Now we have an adaptation of that, and while I've yet to hear what King's critique might be, I can say that while it's not as stellar as Kubrick's film, it's pretty good. And with the horror flick beginning with those signature Berlioz notes, and later returning to them in full in the film's third act, the offering clearly had my goose bumps primed and ready to rise up.

Thankfully, the film doesn't follow in the footsteps of so many horror sequels in simply rehashing what occurred the first time around. Yes, some of what we saw and experienced so long ago is brought back to life, if you will, with this offering. But writer/director Mike Flanagan is smart and creative in the way he pulls that off in a part homage, part evolution of the material way that ties together Kubrick's version of the story and King's sequel.

I haven't read the latter, but did glance through a plot synopsis and think Flanagan took the right approach in making changes to what the novel offered. That said, much of what was present in the literary work still makes it up on the screen.

After a brief prologue introducing the villain (a terrific Rebecca Ferguson) and then a few scenes featuring young Danny, his mom Wendy and Dick Hallorann (all played by different performers than the first time around, a somewhat distracting necessity given the passage of time and without blowing up the budget to enlist computer horsepower to create doppelgangers), the main story kicks in.

Specifically, that shows Dan (Ewan McGregor) now grown up and a mess -- obviously the result of childhood supernatural trauma -- masking his PTSD with booze and one-night stands. I've always liked the actor and the nuances he brings to his characters (and he's a good guy for helping support the Go Campaign -- www.gocampaign.org) and that's certainly the case again here.

Dan eventually ends up in the small town of Frazier, New Hampshire where a friendly stranger (Cliff Curtis) arranges lodging for him in a spacious loft that features a large blackboard on the wall. Likely due to his childhood experiences and that he's earned the titular nickname at the local hospice for using his "shining" to comfort dying patients, he isn't that troubled when messages start appearing on that board.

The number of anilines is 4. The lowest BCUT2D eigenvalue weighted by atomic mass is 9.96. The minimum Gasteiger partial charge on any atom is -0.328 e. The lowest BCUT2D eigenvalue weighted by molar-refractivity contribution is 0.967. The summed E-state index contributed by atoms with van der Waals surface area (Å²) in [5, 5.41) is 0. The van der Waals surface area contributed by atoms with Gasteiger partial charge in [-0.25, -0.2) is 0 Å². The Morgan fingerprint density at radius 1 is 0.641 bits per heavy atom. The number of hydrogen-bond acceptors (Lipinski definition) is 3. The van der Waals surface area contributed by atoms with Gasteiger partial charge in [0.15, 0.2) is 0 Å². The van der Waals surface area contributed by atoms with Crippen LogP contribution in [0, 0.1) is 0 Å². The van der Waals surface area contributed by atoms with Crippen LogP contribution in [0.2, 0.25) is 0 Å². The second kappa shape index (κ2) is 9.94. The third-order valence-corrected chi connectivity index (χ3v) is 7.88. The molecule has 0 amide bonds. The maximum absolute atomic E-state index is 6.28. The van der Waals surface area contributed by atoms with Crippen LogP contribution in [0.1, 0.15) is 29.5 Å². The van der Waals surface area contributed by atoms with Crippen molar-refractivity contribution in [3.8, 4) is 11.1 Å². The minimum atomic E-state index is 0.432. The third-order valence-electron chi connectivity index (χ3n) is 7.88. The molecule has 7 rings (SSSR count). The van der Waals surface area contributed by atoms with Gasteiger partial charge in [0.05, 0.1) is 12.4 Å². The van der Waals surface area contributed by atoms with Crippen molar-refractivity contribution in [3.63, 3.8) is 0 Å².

They're from a young girl named Abra -- no, her last name isn't Cadabra -- winningly played by Kyliegh Curran. Her shining is so strong that not only can she anonymously contact Dan from a long distance, but she can also mentally witness Ferguson's "Rose the Hat" and her vampire-esque clan ritualistically killing a young boy (Jacob Tremblay) in order to breathe in and get quasi-immortality feeding nourishment from his "steam" (what they call the shining).

Unfortunately for Abra -- and Dan by association -- Rose has sensed the girl and her powers and either wants to bring her into their fold -- as they've recently done with a teenager (Emily Alyn Lind) -- or, conversely, feast on her scrumptious magic. That eventually leads to various confrontations including -- I'm happy to report, with goose bumps at the ready -- at the old Overlook.

I won't give anything else away, but if you're like me and enjoyed getting freaked out by Kubrick's time spent there, you're probably gonna love the return visit. While not the masterpiece that is the original film, this one is well made, features good scares and features an imaginative continuation of the story. "Doctor Sleep" rates as a 7 out of 10.

Reviewed October 30, 2019 / Posted November 8, 2019